You've probably run across the terms SAT I and SAT II on various college websites -- but as you start researching schools, you need to get the details on how these tests are different.
First of all, it's time to update your standardized testing lingo: If you want to be cool, don't call it the SAT I – it's just called the SAT now. And don't mention the SAT II – it's now referred to as the SAT Subject Tests, and there are a grand total of 20 Subject Tests you can choose from. Exciting, right?
These tests do have some things in common. Both the SAT and the Subject Tests are standardized tests created by the College Board that feature multiple-choice questions and are scored on the same scale of 200 to 800.
Now, let's discuss what sets these tests apart.
The main difference is that the SAT is a general test that covers basic skills, while the Subject Tests each focus on finding out how much you know about a specific subject.
The SAT covers basic math, English language and reading skills that you should have learned before entering college. For this test, you are allowed to bring an acceptable calculator to use during the Math section only. There is an optional writing portion as well, which may be required or recommended by your target colleges.
There are 20 different SAT Subject Tests that fall into five general areas: English, history, math, science and languages. Some of the language tests offer the test with a listening portion that requires you to bring your own CD player and acceptable headphones – keep in mind that these tests are only offered in November. For the two different math Subject Tests, you are allowed to bring an acceptable calculator.
Another difference is that many US-based colleges require applicants to take either the SAT or the ACT, but far fewer schools require you to take any Subject Tests. However, you'll find that more competitive colleges, as well as colleges based in other countries, will almost always require you to send in scores from two or three Subject Tests – usually those most relevant to your intended major. Then there are other colleges that “recommend" or “strongly encourage" that you send in at least one Subject Test score, which usually means it's a good idea to do so.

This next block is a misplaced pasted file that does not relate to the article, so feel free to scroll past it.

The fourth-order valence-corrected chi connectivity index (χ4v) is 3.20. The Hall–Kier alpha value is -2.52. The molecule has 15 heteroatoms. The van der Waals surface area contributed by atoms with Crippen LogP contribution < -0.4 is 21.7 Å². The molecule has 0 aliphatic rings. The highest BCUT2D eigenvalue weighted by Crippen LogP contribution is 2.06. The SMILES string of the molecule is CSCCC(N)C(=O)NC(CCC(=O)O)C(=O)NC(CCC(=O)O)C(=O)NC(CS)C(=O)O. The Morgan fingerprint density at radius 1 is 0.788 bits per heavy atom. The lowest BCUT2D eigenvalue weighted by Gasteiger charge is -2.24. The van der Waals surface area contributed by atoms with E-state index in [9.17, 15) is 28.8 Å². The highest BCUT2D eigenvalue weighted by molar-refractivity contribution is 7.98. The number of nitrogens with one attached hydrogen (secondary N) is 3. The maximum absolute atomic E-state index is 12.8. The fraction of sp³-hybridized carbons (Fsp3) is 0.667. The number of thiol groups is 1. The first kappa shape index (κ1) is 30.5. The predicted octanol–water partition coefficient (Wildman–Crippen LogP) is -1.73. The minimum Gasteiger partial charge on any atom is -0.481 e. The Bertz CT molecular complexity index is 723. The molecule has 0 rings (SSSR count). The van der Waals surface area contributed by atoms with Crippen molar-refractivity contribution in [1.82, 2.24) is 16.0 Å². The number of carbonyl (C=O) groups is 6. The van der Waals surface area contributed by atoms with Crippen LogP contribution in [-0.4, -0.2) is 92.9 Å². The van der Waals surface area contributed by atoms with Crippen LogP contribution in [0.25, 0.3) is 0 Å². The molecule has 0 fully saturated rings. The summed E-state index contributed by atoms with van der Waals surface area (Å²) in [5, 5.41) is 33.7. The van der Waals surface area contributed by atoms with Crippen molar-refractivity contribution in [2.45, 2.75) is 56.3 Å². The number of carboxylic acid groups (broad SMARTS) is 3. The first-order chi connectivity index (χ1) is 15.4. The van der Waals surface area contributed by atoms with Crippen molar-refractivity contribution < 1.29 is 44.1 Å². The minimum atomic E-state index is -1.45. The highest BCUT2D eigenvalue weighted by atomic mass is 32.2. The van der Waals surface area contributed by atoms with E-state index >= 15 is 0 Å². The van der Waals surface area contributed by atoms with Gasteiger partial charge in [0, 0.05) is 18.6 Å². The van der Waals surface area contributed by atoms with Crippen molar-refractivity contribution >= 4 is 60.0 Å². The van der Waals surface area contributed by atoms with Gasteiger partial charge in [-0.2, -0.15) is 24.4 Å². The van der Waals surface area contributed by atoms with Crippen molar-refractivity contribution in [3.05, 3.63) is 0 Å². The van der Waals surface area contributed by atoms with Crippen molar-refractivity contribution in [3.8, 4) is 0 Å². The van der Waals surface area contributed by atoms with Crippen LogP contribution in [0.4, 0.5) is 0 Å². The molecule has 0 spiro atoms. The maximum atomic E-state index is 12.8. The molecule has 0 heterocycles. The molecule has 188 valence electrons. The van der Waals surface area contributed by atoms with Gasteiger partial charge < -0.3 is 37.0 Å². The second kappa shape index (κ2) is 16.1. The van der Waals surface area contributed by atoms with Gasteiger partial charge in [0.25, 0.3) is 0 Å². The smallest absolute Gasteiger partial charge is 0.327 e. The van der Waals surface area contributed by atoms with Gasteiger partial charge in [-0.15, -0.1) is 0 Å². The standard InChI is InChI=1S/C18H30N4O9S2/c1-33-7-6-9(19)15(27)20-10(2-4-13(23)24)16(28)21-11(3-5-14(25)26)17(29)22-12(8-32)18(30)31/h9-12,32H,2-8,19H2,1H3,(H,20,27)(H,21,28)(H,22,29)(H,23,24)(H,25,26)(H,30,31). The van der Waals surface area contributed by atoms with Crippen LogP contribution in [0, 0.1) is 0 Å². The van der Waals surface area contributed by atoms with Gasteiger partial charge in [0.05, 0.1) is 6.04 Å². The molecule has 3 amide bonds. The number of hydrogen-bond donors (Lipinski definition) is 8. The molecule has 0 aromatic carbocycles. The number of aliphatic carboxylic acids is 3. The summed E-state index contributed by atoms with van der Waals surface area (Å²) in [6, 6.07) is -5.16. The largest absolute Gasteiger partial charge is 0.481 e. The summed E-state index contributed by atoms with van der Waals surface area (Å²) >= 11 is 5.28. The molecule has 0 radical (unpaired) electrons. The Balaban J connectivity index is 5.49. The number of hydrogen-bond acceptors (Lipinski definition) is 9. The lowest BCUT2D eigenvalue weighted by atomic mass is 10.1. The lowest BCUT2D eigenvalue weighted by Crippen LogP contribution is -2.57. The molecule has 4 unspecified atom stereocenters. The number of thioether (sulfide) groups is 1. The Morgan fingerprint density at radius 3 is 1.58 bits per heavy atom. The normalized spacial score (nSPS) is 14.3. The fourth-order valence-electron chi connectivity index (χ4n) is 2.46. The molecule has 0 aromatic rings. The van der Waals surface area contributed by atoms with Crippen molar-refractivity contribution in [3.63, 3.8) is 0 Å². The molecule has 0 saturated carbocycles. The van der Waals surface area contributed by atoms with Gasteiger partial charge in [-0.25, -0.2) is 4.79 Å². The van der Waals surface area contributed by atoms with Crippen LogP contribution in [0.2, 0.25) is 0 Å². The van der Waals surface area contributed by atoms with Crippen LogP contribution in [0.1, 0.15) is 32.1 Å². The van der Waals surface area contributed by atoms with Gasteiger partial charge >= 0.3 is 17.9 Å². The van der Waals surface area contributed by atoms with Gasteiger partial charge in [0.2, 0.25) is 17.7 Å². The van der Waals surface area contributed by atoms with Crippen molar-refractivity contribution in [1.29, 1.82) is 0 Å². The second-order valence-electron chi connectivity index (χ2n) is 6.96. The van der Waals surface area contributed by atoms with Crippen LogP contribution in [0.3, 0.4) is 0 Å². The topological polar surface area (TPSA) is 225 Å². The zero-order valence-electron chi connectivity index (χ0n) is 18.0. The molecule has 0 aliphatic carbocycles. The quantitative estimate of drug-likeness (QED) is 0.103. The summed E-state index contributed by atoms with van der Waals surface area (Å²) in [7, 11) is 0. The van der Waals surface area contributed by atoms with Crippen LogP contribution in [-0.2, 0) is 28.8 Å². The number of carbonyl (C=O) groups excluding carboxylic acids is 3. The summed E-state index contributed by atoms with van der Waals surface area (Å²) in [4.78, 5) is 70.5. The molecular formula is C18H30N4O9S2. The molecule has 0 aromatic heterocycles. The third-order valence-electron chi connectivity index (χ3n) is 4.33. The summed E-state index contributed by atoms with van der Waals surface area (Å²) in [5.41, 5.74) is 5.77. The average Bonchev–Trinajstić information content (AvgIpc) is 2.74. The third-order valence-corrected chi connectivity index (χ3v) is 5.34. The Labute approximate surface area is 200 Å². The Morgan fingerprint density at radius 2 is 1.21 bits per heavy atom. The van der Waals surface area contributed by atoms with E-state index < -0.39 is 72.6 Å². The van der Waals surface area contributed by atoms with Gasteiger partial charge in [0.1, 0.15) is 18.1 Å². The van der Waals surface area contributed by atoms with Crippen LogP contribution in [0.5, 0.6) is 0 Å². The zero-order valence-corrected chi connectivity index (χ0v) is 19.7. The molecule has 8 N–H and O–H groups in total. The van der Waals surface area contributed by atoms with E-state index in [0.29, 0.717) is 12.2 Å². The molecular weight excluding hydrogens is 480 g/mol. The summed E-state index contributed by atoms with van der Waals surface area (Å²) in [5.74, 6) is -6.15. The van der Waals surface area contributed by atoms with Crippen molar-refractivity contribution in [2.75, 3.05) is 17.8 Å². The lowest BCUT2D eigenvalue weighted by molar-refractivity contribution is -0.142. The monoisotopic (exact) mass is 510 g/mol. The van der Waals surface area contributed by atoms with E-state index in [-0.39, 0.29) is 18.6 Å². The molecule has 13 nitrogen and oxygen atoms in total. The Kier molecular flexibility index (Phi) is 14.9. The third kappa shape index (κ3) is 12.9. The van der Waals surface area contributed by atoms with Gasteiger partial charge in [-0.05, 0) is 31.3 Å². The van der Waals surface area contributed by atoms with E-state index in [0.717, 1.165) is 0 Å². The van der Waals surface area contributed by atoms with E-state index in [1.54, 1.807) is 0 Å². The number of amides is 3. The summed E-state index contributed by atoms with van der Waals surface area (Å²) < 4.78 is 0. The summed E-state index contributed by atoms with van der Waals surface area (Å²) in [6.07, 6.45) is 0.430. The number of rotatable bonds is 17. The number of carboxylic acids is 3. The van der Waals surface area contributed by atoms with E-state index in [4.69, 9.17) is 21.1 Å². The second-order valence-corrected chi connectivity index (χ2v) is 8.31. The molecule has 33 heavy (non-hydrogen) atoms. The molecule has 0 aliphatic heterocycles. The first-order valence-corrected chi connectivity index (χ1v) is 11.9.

There are definitely other applicants who will be sending in Subject Test scores, and if you don't, your application could be viewed as lacking in comparison. Some colleges simply say that they will “consider" any Subject Test scores that you submit, so again, if you think you can get a strong score in a particular Subject Test, especially one that is relevant to your intended major, then it will only make your application that much stronger and help you stand out more from other applicants. Now here's the best part about taking Subject Tests – some colleges will actually give you college credit for scoring high on a Subject Test (just like when you perform well on an AP exam).
The SAT is three hours long, if you don't count the optional writing portion or the breaks. If you add in the breaks and take the writing portion, the total time will be three hours and 50 minutes. The Subject Tests are only one hour long, even if you take a language test with a listening portion.
The SAT is given six times a year, and the Subject Tests are typically offered on the same dates as the SAT, with the exception of the March test date. Also, you can register to take up to three Subject Tests on the same date. However, you cannot take both the SAT and Subject Tests on the same date.
You'll need to carve out some time to study for the SAT, of course, but as soon as you know that you want (or need) to take a Subject Test or two, make sure you fit in some time to study up on those topics – which hopefully you'll have covered already in one of your classes.
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